Vail Daily food feature: Get your gluhwein
December 12, 2013
Pepi’s Restaurant and Bar, Vail
Courtesty of Executive Chef Helmut Kaschitz
1 liter red wine
1 apple, sliced
1 orange, sliced
2 limes or lemons (personal preference)
1 cup sugar
Half a cup of “strong” rum, for best flavor
1 cinnamon stick
5 whole cloves
Sugar as needed
Combine ingredients together in a large pot, boil on a stovetop for 10 minutes. Strain the whole ingredients after they have steeped overnight. Serve hot.
Serves four to six people.
The King’s Club in the Sonnenalp, Vail
A large pot filled with a little bit more than half a bottle Burgundy red wine
8 to 10 ounces Stroh rum
Almost one spoonful whole cloves
Two handfuls of white sugar cubes
6 ounces port wine
6 ounces apple juice
3 or 4 cinnamon sticks
One entire orange, sliced, but not peeled
Combine ingredients and heat up slowly. Boil for five to eight minutes; serve hot.
Serves four to six people.
Frost Bar in The Sebastian, Vail
Courtesy of Luther Thomas, lead bartender
4 bottles red wine
1 1/2 – 2 cups brandy
1 1/2 cup elderflower liquor
6 cinnamon sticks, broken in half
2 tablespoons of whole cloves
12 to 15 whole pieces of star anise
4 slices fresh orange
Sugar or agave nectar, as needed
Combine ingredients and simmer for 20 to 30 minutes; do not boil. Add sweetener, as needed. Strain and serve hot. Garnish with a cinnamon stick.
Serves 15 to 17 people.
The Rose, Edwards
Courtesy of Bar Manager Mark Summers
1 bottle Sternthaler Gluhwein from Nuremburg, Germany
Distribute servings. Heat beverage and serve it with a slice of orange, some cloves and a cinnamon stick.
Serves as many people as you choose.
if you’ve ever skied in the Alps, chances are you have also apres skied. The post-slope custom runs deep in the colder climates of the European continent and is also ever-present here in our Rocky Mountain ski towns.
Austrian ski racers came here in Vail’s early days, instilling a Tyrolean tradition into the local lifestyle, architecture and cuisine. So it’s here, in the now world-renowned ski capitals of Colorado, where the heritage of gluhwein still lives on in every treasured toast.
Gluhwein is a version of mulled wine, originating primarily in German-speaking countries. The name of the ever-popular “glow-wine” comes from the hot irons that were once used for mulling spiced red wine — enjoyed most especially around the holidays.
Nordic countries refer to their rendition of the beverage as “glogg,” and in the Netherlands it’s “bisschopswijn”; both embrace many of the same preparations as the German-style cold weather cocktail.
Native Austrian Helmut Kaschitz is the executive chef at Pepi’s Bar and Restaurant in Vail. Kaschitz said back in his home country, gluhwein is a favorite in the winter on cold days, especially after skiing. The drink’s comforting qualities can become almost too relaxing after a few too many, however, as Kaschitz fondly explained.
“It is very strong,” he said. “If you are in the bar and you have a couple of those, you feel warmed up from the inside, which makes you feel really comfortable. But when you go outside, it has some side effects — if you know what I mean — so drink it in moderation.”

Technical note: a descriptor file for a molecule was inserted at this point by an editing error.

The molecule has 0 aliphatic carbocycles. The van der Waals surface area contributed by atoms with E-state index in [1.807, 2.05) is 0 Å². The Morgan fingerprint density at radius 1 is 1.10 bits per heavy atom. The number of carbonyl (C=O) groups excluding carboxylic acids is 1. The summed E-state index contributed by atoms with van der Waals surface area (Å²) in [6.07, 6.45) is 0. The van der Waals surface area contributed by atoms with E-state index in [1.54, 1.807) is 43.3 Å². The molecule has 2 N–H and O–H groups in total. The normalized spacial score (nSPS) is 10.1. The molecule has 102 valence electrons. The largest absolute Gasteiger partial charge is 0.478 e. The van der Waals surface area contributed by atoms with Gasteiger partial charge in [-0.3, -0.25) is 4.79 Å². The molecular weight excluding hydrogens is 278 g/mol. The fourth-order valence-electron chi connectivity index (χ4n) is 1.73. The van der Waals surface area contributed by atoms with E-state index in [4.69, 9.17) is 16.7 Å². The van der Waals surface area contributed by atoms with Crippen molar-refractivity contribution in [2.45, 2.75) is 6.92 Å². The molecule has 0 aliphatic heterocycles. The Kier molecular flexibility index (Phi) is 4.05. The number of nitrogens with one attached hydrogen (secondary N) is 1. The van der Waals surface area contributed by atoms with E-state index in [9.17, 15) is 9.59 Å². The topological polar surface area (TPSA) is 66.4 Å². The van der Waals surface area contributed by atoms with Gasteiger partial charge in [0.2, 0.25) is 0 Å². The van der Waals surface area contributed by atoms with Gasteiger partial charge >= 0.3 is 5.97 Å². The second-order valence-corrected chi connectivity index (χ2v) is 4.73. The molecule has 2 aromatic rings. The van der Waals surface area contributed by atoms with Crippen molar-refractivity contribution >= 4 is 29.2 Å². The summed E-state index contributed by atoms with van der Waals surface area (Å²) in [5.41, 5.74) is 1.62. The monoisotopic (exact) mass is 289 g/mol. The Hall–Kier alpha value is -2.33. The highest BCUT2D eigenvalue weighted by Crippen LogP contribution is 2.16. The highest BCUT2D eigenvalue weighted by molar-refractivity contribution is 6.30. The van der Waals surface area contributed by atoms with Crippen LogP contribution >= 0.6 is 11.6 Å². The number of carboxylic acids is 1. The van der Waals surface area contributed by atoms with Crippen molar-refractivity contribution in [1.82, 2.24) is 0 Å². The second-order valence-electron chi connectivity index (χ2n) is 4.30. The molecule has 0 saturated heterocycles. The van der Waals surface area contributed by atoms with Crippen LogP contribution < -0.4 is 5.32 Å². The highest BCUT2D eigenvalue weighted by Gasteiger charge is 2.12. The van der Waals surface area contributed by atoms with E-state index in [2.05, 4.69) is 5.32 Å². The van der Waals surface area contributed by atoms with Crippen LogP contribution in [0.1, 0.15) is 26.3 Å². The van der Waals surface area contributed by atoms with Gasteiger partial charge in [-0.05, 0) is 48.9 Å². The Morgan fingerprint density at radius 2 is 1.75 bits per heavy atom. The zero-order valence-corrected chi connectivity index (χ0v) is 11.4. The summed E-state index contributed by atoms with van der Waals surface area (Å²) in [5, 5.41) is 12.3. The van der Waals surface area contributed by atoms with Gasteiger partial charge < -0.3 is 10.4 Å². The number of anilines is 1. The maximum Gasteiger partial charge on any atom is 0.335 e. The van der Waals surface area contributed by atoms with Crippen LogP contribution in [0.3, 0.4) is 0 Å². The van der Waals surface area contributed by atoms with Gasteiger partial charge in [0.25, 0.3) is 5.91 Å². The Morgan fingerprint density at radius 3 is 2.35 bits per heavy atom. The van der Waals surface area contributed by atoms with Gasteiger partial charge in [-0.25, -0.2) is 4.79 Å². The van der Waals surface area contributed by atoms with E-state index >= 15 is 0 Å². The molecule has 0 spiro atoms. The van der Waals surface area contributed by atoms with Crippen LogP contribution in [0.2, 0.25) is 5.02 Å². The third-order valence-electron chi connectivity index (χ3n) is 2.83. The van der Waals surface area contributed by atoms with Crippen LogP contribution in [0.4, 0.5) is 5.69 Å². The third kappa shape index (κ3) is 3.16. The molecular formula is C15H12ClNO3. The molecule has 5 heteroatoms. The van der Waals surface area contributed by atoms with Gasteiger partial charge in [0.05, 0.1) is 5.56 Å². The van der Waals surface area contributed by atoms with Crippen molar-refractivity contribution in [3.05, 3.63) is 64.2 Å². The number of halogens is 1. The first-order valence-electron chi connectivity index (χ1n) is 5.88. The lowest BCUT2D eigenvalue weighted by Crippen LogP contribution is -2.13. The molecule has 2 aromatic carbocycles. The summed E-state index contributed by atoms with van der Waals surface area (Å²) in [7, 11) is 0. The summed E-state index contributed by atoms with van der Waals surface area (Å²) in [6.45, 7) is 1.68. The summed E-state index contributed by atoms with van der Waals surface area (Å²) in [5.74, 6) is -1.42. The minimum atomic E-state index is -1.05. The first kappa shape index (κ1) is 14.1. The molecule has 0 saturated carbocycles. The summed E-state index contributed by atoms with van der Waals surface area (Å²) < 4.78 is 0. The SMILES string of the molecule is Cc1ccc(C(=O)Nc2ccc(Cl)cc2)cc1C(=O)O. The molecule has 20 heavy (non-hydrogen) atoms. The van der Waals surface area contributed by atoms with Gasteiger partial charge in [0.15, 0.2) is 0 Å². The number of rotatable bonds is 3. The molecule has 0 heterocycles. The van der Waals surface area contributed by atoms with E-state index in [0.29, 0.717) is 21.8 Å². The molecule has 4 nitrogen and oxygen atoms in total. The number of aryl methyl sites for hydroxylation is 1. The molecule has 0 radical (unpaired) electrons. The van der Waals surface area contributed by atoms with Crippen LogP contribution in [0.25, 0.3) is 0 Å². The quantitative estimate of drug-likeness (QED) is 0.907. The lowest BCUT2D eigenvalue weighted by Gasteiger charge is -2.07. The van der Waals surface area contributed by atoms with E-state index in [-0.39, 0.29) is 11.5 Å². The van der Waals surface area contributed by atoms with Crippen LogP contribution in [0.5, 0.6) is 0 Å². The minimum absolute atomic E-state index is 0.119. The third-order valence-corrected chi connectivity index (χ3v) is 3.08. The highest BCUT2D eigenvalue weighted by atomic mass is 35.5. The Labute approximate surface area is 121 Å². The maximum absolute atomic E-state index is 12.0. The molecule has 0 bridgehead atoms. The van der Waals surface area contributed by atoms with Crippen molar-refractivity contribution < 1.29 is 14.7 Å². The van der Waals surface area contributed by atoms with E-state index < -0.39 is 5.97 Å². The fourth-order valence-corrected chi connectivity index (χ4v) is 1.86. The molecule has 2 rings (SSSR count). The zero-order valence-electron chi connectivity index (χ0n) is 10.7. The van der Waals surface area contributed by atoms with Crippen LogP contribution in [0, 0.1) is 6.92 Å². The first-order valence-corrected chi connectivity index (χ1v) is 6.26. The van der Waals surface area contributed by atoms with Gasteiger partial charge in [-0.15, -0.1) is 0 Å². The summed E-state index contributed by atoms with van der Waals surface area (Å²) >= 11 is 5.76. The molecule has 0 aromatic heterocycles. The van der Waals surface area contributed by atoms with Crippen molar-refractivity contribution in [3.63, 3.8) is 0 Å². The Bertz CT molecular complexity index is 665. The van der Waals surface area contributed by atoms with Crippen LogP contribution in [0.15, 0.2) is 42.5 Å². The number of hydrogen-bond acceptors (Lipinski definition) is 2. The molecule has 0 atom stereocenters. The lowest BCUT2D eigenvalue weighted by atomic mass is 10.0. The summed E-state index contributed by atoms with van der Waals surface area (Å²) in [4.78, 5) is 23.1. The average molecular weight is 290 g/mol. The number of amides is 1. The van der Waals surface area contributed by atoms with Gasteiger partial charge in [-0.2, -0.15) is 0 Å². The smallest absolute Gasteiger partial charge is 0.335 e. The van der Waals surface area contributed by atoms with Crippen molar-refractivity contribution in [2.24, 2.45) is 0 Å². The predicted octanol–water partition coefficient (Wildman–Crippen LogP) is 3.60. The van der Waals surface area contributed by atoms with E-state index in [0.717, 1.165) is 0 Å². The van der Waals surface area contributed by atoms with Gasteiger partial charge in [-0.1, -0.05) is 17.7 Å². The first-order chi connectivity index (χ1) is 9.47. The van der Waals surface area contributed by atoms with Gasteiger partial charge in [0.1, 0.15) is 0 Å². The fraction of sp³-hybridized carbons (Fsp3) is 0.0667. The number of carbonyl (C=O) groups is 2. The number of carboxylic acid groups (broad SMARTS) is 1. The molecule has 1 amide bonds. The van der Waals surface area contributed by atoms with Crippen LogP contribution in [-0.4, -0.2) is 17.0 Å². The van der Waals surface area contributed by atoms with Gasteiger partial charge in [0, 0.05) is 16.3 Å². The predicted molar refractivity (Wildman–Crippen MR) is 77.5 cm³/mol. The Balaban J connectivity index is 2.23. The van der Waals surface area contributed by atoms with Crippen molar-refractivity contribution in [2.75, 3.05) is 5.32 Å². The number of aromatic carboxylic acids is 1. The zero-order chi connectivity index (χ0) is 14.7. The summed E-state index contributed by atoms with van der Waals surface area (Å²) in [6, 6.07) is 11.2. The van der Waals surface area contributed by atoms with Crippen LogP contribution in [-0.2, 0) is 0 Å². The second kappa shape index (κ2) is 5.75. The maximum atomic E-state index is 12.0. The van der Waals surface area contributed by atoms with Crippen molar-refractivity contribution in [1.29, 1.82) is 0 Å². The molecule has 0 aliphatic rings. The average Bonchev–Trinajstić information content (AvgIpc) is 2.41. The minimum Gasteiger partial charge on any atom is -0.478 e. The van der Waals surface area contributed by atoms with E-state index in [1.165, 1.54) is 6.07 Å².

Kaschitz authentic recipe combines Burgundy red wine, spices, fruit and rum. He said he allows all the ingredients to steep together overnight so that the gluhwein take on its fullest flavor.
An international libation
Even more modern bars have been incorporating the classic warmer into their winter menus. Luther Thomas, lead bartender at Frost Bar in The Sebastian, said the Vail establishment caters to a diversely thirsty crowd.
“We are an international bar here at Frost,” Thomas explained. “And gluhwein is a very popular international drink, especially in places like Austria.
“I think it’s really welcoming,” he continued. “It’s like something from your mom’s kitchen.”
Thomas said he likes to keep his recipe at a simmer during preparation, but never at a boil.
“I try to really concentrate on a balance of spiciness and sweetness,” he explained of the original Frost recipe. “And I continuously try to fine tune that balance.”
Australian Mark Summers (yes, AustrALian), bar manager at The Rose in Edwards, said mulled wine is even a popular drink in Aussie ski resorts. He said The Rose serves a bottled version of gluhwein from Nuremberg, Germany, and he said it’s definitely one of the more reasonably priced drink cocktail options on the menu. Gluhwein from a bottle? Think of it as bottled spiced apple juice, i.e. apple cider.
“You can add any herbs and spices that you want to it,” Summers explained. “We serve it hot with a slice of orange, some cloves and a cinnamon stick.”
In European tradition
Many of the local hospitality establishments that boast German, Austrian and Swiss backgrounds are always looking to foster more appreciation of their beloved homeland heritage, including the family-owned Sonnenalp hotel in Vail.
“In Europe, when you get done after a long day on the mountain, you crave something warm, relaxing,” said Robert De Corah, supervisor of the Kings Club in the Sonnenalp. “Here, we invite everyone in for an après ski to sit in our elegant-yet-comfortable Kings Club.”
De Corah said the Kings Club feels like a millionaire’s living room in the Alps, and guests can come and curl up by the fire and enjoy a nice glass of gluhwein on the Sonnenalp’s comfy couches — custom made in Bavaria.
“It’s probably the most you can come to actually being in Germany,” he said.
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